“Pip checks PyPI (default package index, assuming that wasn’t overridden) for the package matching tea. It uses the various specifiers (eg. OS compatibility, Python compatibility, etc) to find the latest version of tea compatible with my system. Within that version, it finds the best possible installation match (eg. a wheel, if supported on my system and my version of pip contains the relevant versioned support [eg. most recently manylinux2010], potentially falling back all the way to a source distribution). After downloading the relevant distribution, it performs the same operations recursively up the dependency chain as specified by the install_requires of the setuptools.setup() method. After grabbing all relevant packages, it performs the installations as specified in their setup methods -- generally, this involves extracting python files to specific system paths, but various levels of complexity may be added as need be such as compilations, system library bindings, etc. I believe the new resolver changes the above by performing all the lookups simultaneously (eg. by building and solving a dependency graph rather than traversing incrementally) but have not yet read the PEP to learn more. I’ve answered the above with setuptools in mind -- I believe there was a step added recently to check pyproject.toml first to allow for alternate systems here, but I find the added customization to be a net negative to the ecosystem and have not yet played with it -- the entire Poetry/Pipenv/Pipfile.lock/Flit thing just seems to be adding unnecessary complexity; users who know what they’re doing have solved all these issues years ago for their packages and users who find the porcelain makes their lives easier are likely going to run into UX trouble no matter the veneer.” - participant 241463652 (Using Python for 5-6 years)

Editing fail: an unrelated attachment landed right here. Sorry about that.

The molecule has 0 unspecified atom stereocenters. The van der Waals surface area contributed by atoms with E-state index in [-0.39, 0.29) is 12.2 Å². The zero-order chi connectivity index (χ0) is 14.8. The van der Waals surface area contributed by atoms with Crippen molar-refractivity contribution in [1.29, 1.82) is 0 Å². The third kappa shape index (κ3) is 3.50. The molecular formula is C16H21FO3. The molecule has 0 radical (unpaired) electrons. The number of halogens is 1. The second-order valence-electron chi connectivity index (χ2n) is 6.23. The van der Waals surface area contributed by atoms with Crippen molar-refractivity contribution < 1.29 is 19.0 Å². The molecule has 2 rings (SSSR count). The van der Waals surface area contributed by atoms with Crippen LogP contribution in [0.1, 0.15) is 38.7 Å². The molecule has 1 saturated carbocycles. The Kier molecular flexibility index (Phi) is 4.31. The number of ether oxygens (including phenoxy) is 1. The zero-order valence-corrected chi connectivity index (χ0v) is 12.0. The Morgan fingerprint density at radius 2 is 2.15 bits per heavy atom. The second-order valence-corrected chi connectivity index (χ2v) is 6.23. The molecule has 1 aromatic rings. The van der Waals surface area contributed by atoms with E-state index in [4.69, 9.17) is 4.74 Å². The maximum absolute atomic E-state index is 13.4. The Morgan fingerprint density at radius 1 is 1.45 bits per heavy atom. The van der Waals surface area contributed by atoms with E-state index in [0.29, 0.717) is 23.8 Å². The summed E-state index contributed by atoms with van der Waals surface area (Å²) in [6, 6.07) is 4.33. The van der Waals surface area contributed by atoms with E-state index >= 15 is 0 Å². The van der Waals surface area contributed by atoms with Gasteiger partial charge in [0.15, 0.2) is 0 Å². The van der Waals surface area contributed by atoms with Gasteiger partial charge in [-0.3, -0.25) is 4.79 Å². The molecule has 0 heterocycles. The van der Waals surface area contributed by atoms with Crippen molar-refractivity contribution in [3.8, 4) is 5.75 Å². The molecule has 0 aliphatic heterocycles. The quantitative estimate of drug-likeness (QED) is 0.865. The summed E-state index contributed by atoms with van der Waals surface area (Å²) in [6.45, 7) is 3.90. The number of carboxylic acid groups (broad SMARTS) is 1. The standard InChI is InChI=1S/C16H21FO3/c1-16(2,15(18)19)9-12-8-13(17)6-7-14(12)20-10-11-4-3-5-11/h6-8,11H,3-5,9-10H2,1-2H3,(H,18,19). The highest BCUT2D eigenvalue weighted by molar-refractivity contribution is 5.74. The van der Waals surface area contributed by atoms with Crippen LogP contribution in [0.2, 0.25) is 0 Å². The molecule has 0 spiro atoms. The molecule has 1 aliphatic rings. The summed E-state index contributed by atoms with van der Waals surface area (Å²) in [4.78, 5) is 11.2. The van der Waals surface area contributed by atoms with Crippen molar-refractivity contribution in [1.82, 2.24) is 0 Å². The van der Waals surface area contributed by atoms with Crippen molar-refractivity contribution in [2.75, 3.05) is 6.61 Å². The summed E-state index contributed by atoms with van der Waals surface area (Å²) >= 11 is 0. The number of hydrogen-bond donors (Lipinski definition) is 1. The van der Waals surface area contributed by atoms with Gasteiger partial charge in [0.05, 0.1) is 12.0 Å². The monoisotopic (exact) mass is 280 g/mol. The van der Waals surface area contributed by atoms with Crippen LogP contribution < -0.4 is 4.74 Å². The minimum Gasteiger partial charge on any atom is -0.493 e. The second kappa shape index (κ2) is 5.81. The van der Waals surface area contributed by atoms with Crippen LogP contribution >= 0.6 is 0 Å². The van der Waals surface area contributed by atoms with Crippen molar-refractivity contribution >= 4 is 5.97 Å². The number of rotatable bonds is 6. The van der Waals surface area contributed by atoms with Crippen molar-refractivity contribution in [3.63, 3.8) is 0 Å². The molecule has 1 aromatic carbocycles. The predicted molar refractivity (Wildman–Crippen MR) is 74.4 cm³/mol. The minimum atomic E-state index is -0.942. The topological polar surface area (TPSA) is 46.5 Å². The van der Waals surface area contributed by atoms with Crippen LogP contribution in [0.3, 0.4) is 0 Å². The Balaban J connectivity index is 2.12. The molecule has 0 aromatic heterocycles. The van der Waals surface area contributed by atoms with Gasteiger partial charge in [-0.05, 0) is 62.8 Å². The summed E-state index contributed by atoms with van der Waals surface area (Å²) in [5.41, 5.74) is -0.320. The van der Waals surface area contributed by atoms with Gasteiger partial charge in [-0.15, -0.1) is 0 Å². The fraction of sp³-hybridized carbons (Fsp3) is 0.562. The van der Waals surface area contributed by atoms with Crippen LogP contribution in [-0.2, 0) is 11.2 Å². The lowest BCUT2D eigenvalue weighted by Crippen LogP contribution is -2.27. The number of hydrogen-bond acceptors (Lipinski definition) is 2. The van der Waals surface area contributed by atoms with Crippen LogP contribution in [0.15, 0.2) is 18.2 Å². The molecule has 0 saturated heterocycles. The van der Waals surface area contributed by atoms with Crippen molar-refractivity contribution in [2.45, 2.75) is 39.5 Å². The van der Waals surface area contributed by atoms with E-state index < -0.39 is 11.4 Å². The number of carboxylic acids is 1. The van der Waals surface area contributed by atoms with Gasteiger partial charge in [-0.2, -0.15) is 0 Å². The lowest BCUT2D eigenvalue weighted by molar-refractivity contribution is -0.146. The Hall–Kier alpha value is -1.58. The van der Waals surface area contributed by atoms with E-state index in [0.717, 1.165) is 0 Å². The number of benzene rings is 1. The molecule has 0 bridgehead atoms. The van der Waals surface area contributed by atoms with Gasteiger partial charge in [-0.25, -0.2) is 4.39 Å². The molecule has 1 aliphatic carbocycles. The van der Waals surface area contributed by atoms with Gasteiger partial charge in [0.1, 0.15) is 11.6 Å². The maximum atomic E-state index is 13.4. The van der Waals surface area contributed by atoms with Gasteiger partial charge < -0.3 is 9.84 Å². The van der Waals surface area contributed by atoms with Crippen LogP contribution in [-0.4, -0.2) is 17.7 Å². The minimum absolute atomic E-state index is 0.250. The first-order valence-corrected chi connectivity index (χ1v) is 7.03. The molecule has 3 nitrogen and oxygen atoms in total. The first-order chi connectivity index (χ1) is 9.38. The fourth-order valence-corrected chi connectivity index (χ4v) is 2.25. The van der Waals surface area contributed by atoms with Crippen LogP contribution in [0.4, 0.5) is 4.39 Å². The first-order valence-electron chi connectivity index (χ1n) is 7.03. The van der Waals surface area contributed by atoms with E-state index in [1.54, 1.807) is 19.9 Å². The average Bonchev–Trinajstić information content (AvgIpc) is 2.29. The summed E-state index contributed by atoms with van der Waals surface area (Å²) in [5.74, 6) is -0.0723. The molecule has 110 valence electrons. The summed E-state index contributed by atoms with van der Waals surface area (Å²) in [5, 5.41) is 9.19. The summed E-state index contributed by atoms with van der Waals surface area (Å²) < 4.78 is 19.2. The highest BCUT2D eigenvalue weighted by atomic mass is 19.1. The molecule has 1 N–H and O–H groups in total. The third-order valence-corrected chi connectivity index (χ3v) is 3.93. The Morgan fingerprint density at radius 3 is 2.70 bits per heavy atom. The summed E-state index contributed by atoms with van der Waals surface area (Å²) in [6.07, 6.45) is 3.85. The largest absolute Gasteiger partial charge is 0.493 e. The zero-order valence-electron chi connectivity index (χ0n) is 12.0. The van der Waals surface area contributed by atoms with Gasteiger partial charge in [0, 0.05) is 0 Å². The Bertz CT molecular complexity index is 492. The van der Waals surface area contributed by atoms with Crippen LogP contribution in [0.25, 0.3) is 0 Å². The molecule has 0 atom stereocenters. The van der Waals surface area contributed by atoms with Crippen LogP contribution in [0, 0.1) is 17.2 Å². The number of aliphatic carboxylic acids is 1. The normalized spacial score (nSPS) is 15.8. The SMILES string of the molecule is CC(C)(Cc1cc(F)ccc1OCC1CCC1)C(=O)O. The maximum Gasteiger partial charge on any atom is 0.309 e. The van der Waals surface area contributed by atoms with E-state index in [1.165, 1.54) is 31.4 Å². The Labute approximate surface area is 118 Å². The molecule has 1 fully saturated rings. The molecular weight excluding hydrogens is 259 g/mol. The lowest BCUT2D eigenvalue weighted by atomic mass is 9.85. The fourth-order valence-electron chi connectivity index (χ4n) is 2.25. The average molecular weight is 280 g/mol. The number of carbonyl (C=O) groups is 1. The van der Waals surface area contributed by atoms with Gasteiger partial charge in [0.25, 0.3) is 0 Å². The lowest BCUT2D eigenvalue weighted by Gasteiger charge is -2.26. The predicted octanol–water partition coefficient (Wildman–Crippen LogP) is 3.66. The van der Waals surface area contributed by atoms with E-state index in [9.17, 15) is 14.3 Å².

“pip accesses the tea package from pypi (guessing that’s where, online at least) and downloads a copy of the files into my local venv” - participant 243434435 (Data analysis & machine learning, using Python for 1-2 years)

“Looking up the latest version of of the package from pypi” - participant 243897973 (Software testing/writing automated tests using Python 3 - 4 years)

“Download, unpack, sometimes compile a module for my target arch” - participant 243428875 (System administration using Python 7 - 10 years)


It’s difficult to know what to recommend. Some ideas:

  • Question: Is it actually necessary for users to know everything that pip is doing?

  • Better documentation:

    • Describing the “blocks of functionality” that pip carries out and how to deal with them when it breaks

    • Curating package manager training and help

    • Improving pip output to expose the different pip functionality blocks